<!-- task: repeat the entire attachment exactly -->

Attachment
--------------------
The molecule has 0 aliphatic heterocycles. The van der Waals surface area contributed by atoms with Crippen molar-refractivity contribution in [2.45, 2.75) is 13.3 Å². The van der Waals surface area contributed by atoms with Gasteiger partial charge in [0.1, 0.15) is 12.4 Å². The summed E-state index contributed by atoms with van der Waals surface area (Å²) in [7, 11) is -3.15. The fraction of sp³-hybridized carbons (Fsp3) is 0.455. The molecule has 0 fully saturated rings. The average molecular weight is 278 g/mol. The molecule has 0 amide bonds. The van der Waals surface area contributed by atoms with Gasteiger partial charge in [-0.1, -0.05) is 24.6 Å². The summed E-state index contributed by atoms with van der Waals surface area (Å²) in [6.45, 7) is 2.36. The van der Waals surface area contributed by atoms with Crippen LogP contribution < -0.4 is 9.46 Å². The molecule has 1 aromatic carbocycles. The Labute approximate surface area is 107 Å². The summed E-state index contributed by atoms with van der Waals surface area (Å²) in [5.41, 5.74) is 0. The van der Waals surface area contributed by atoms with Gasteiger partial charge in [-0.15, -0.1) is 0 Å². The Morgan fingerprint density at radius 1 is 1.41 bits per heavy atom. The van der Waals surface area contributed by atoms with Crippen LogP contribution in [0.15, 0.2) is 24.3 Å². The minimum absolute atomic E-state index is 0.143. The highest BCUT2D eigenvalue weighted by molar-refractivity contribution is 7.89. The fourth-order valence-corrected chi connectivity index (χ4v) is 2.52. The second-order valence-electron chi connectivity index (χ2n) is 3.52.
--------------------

The molecule has 0 aliphatic heterocycles. The van der Waals surface area contributed by atoms with Crippen molar-refractivity contribution in [2.45, 2.75) is 13.3 Å². The van der Waals surface area contributed by atoms with Gasteiger partial charge in [0.1, 0.15) is 12.4 Å². The summed E-state index contributed by atoms with van der Waals surface area (Å²) in [7, 11) is -3.15. The fraction of sp³-hybridized carbons (Fsp3) is 0.455. The molecule has 0 fully saturated rings. The average molecular weight is 278 g/mol. The molecule has 0 amide bonds. The van der Waals surface area contributed by atoms with Gasteiger partial charge in [-0.1, -0.05) is 24.6 Å². The summed E-state index contributed by atoms with van der Waals surface area (Å²) in [6.45, 7) is 2.36. The van der Waals surface area contributed by atoms with Crippen LogP contribution < -0.4 is 9.46 Å². The molecule has 1 aromatic carbocycles. The Labute approximate surface area is 107 Å². The summed E-state index contributed by atoms with van der Waals surface area (Å²) in [5.41, 5.74) is 0. The van der Waals surface area contributed by atoms with Gasteiger partial charge in [-0.15, -0.1) is 0 Å². The Morgan fingerprint density at radius 1 is 1.41 bits per heavy atom. The van der Waals surface area contributed by atoms with Crippen LogP contribution in [0.15, 0.2) is 24.3 Å². The minimum absolute atomic E-state index is 0.143. The highest BCUT2D eigenvalue weighted by molar-refractivity contribution is 7.89. The fourth-order valence-corrected chi connectivity index (χ4v) is 2.52. The second-order valence-electron chi connectivity index (χ2n) is 3.52.